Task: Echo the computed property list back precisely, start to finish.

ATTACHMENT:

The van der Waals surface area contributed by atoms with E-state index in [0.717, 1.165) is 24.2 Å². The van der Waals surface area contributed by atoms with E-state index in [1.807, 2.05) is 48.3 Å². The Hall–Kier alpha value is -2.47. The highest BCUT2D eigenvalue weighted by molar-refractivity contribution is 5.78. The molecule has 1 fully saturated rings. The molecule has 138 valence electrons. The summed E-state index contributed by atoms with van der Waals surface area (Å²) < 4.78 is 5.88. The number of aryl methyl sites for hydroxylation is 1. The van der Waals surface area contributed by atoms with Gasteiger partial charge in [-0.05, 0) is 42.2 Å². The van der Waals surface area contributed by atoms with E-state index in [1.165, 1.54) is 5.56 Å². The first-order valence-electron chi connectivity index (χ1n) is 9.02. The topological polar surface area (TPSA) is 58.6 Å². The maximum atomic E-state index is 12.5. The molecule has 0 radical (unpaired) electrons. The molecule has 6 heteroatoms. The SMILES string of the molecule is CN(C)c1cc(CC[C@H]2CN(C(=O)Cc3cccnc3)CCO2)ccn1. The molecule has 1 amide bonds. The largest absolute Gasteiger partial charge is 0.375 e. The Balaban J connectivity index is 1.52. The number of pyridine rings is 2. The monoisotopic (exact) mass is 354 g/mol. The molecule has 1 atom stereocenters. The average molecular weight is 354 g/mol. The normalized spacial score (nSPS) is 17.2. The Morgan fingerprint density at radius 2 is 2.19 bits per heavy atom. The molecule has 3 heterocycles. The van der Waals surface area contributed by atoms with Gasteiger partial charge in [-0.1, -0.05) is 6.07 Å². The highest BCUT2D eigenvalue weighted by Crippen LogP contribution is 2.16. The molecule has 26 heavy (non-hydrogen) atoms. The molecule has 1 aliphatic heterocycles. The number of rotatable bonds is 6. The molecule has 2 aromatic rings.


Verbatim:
The van der Waals surface area contributed by atoms with E-state index in [0.717, 1.165) is 24.2 Å². The van der Waals surface area contributed by atoms with E-state index in [1.807, 2.05) is 48.3 Å². The Hall–Kier alpha value is -2.47. The highest BCUT2D eigenvalue weighted by molar-refractivity contribution is 5.78. The molecule has 1 fully saturated rings. The molecule has 138 valence electrons. The summed E-state index contributed by atoms with van der Waals surface area (Å²) < 4.78 is 5.88. The number of aryl methyl sites for hydroxylation is 1. The van der Waals surface area contributed by atoms with Gasteiger partial charge in [-0.05, 0) is 42.2 Å². The van der Waals surface area contributed by atoms with E-state index in [1.165, 1.54) is 5.56 Å². The first-order valence-electron chi connectivity index (χ1n) is 9.02. The topological polar surface area (TPSA) is 58.6 Å². The maximum atomic E-state index is 12.5. The molecule has 0 radical (unpaired) electrons. The molecule has 6 heteroatoms. The SMILES string of the molecule is CN(C)c1cc(CC[C@H]2CN(C(=O)Cc3cccnc3)CCO2)ccn1. The molecule has 1 amide bonds. The largest absolute Gasteiger partial charge is 0.375 e. The Balaban J connectivity index is 1.52. The number of pyridine rings is 2. The monoisotopic (exact) mass is 354 g/mol. The molecule has 1 atom stereocenters. The average molecular weight is 354 g/mol. The normalized spacial score (nSPS) is 17.2. The Morgan fingerprint density at radius 2 is 2.19 bits per heavy atom. The molecule has 3 heterocycles. The van der Waals surface area contributed by atoms with Gasteiger partial charge in [-0.1, -0.05) is 6.07 Å². The highest BCUT2D eigenvalue weighted by Crippen LogP contribution is 2.16. The molecule has 26 heavy (non-hydrogen) atoms. The molecule has 1 aliphatic heterocycles. The number of rotatable bonds is 6. The molecule has 2 aromatic rings.